c. A maximum of 36 months are allowed between the installation of additional renewable electricity generation and a renewable hydrogen production facility, reflecting the permitting duration for green hydrogen generation (Art. 3b). Alternatively, no additionality is required, i.e., the renewable hydrogen can also be procured using existing renewable electricity sources, if:
i. The balancing zone’s dominant share of electricity (minimum 90%) is already renewable, and the share of full-load hour H2 production is the maximum share of renewable electricity in that zone (or country). (Art. 4.1),
ii. The balancing zone for the emission intensity of electricity is below 18 g/CO2 eq/MJ (Art. 4.2), and the renewable electricity for H2 generation is procured through a renewable energy PPA (Art. 4.2.a), applying the criteria above for temporal and geographical correlation (Art. 4.2.b).
iii. H2 is only produced when it serves renewable electricity integration in the same balancing zone by preventing curtailment of the latter (Art. 4.3).
3. Renewable electricity for renewable hydrogen production is only considered such if the renewable electricity source hasn’t received support in the form of “operating aid or investment aid” (except support for land rights or grid connections). (Art. 5.b).
4. Compliance with the above requirements has to be documented by renewable hydrogen producers who request such hydrogen to be classified as “renewable,” thus making it eligible for current and future EU support schemes and mechanisms specifically targeted at renewable hydrogen (Art. 8).
5. Pink/purple/nuclear hydrogen is not renewable hydrogen, as explicitly and publicly confirmed by the Commission’s Q&A on the act. However, it may be decided later that nuclear-electrified hydrogen production will receive support as “low-carbon hydrogen.” To determine the hydrogen intensity of RFNBOs, the Commission has published its Second Delegated Act that provides a methodology for calculating lifecycle greenhouse gas emissions for RFNBOs.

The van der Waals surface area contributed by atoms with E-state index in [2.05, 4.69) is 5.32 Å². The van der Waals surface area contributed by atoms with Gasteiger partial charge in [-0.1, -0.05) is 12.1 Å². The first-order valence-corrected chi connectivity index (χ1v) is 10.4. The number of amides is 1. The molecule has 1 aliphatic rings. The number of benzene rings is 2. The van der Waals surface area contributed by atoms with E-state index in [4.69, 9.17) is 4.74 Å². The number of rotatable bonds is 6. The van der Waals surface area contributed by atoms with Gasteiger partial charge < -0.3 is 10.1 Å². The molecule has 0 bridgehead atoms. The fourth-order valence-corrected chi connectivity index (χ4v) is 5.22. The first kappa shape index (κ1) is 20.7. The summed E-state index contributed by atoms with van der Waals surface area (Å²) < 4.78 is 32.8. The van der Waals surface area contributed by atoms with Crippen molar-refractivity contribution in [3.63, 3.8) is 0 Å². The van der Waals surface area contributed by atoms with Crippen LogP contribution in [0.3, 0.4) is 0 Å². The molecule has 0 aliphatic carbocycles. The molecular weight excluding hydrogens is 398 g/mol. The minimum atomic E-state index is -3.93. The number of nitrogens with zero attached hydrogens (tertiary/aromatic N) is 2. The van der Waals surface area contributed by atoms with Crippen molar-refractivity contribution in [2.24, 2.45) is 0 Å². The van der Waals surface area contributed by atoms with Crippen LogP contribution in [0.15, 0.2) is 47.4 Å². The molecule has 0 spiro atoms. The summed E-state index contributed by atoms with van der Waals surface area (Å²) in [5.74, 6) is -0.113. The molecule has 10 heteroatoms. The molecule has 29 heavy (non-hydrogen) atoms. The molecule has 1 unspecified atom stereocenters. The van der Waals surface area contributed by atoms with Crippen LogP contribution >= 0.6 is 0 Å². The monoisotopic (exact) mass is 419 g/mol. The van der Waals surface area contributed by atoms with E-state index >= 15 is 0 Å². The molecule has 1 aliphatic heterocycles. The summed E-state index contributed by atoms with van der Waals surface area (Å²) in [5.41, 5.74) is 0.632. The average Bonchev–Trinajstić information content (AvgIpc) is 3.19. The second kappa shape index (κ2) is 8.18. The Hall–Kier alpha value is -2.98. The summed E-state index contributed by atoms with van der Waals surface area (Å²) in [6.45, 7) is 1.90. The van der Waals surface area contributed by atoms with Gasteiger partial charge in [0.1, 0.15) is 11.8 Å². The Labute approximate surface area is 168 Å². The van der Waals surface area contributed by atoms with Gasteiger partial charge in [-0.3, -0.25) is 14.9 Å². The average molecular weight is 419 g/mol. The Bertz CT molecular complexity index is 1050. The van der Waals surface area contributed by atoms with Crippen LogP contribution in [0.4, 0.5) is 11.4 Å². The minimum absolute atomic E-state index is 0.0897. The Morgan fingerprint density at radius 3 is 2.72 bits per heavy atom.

Next steps for renewable hydrogen investment
Once the EU Parliament and Council have confirmed the Commission’s proposed definition of renewable hydrogen, the definition needs to be understood, accounted for, and reflected in electricity procurement strategies for any new multibillion-euro projects requiring hydrogen support.
It is clear that the requirements of documenting the source of electricity in renewable hydrogen projects (including renewable energy certificates (RECs) where relevant) will be complex and will certainly require a reasonable degree of automation.
How we can help
At Hitachi Energy, we assist pioneering European renewable hydrogen projects starting from their planning phase. For instance, you could leverage our Market Advisory Services for a customized grid congestion study, which can reveal the likelihood that renewable electricity will, in fact, be transportable from a given renewable energy plant to a given green hydrogen facility. We’re also already a leader in fundamental forecasts for Levelized Cost of Hydrogen (LCOH) in our European Power Reference Cases and in automating complex renewable electricity procurement or delivery contracts, including documentation of contracts and transactions. We can ensure you comply with EU regulations for both renewable electricity and CO2 emission allowances, as well as RECs and Guarantees of Origin and (GoOs).
The European Parliament and Council is due to respond to the delegated act proposal within the first half of 2023. Stay tuned for more insights, and get in touch with our experts for support with your investment projects.